The control of the plasma choline concentration in the cat

  • Gardiner J
  • Paton W
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1. Changes in choline concentration of the blood after injections or infusions of choline were studied in cats anaesthetized with chloralose.2. Single I.V. injections of choline 10-100 mumole/kg produced arterial plasma levels 1 min later corresponding to an apparent volume of initial distribution of 430 ml./kg. The concentration then declined rapidly (half-time, 1-2 min), with a later slower decline after large doses.3. Infusions of choline at a rate of 0.8 mumole/kg.min or greater produced steady rises in plasma level, corresponding to a clearance of 28.6 ml. plasma/kg.min. The half time of rate of approach to steady state was 7 min or less. Infusions at rates of 0.40 mumole/kg.min or less produced much smaller or negligible rises, suggesting mechanisms for disposal which were saturated at higher concentration. At low rates, little infused choline appeared in urine. At the end of an infusion, the plasma choline level usually fell without delay.4. Portal blood contained about 50% of the arterial level, renal venous blood 15-70%, caval blood 30-60%, and amniotic fluid 2.5%. Occlusion of renal coeliac or mesenteric arteries raised plasma choline, but relatively rapid choline removal still occurred in the eviscerate animal.5. After infusions of [methyl-(14)C]choline, the level of radioactivity retained in the circulation amounted to only a few per cent of the total dose infused. At low rates of infusion (0.0125-0.1 mumole/kg.min) the radioactivity represented only a small fraction of bio-assayable choline; but at 0.40 mumole/kg.min it came to exceed the concentration of free choline, indicating metabolic conversion. Only traces of (14)C were found in expired air, and only 1-1.5% of total infused radioactivity in the urine. After infusion of 150 mumole over 3 hr, high levels of radioactivity were found in liver, kidney, lung, brain and heart, but levels in muscle and spleen were comparable to that of blood.6. It was concluded that choline is rapidly lost from the blood, that the abdominal viscera, liver, kidney and lung are important extraction sites, that some partial metabolism occurs, the metabolites also being rapidly lost from blood, and that it is probable that choline lost to the tissues becomes bound in some form.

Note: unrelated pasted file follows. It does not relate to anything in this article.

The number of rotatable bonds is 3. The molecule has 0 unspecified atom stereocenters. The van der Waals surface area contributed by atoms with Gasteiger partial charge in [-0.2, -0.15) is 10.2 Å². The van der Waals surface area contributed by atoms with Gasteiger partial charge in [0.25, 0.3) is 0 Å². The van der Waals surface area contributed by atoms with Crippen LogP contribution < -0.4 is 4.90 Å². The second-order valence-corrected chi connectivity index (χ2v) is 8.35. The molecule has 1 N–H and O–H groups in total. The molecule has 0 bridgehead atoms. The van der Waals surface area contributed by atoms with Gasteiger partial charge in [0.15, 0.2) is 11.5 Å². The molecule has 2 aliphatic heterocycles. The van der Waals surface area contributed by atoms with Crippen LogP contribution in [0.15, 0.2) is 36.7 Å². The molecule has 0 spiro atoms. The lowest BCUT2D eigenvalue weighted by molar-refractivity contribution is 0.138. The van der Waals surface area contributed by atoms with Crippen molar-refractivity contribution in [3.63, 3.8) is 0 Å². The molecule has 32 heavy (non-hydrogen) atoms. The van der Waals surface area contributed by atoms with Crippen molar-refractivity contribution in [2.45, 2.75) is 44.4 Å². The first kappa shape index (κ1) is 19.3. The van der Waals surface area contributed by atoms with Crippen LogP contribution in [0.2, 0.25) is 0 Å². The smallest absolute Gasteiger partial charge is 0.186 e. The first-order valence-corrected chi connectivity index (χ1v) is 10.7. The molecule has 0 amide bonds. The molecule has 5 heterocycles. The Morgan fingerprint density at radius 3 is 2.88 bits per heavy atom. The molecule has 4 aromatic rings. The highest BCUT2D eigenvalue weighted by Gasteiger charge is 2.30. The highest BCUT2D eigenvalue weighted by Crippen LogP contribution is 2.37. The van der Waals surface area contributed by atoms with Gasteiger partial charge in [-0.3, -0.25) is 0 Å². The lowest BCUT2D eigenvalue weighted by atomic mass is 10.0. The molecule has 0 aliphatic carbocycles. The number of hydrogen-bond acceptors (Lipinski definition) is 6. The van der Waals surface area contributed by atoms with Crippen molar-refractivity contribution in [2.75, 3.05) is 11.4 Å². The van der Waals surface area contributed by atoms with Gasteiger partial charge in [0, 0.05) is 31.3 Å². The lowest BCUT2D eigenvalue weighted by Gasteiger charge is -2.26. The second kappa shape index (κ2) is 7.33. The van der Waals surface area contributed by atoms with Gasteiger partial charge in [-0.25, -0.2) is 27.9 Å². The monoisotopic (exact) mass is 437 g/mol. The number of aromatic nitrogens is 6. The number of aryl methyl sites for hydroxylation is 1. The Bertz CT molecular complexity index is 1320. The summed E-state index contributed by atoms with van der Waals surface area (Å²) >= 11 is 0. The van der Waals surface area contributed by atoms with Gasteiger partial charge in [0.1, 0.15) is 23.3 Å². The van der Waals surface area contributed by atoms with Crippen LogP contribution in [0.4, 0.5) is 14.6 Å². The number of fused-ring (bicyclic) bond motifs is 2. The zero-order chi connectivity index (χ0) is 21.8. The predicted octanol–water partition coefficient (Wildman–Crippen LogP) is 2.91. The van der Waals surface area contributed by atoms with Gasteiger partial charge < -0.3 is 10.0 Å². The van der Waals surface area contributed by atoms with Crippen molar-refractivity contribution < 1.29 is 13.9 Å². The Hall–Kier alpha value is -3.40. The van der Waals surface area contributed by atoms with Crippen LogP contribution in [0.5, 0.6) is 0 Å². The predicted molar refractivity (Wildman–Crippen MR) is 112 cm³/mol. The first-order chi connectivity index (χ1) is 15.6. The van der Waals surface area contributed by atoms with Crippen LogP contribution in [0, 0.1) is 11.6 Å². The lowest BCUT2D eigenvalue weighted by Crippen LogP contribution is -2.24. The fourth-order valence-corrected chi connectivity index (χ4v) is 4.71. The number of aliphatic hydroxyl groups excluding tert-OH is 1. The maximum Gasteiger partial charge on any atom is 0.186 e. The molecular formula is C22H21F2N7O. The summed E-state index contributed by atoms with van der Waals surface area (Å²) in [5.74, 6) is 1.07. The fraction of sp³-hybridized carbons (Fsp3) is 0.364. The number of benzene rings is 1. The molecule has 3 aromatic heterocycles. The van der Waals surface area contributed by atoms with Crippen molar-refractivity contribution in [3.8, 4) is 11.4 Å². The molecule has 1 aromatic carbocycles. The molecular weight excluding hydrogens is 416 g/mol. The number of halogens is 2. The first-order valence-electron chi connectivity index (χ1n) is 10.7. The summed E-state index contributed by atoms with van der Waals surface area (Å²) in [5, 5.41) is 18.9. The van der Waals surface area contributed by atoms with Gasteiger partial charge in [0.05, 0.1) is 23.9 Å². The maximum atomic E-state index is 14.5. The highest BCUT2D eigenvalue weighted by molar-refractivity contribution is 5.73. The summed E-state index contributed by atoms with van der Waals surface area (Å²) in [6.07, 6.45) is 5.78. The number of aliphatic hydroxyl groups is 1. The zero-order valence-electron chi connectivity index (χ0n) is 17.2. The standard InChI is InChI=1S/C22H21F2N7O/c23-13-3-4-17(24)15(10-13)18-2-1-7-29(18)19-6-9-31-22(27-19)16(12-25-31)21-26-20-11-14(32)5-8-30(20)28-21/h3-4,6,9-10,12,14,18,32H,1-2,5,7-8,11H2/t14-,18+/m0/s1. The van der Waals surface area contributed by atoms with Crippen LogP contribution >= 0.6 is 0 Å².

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  • J. E. Gardiner

  • W. D M Paton

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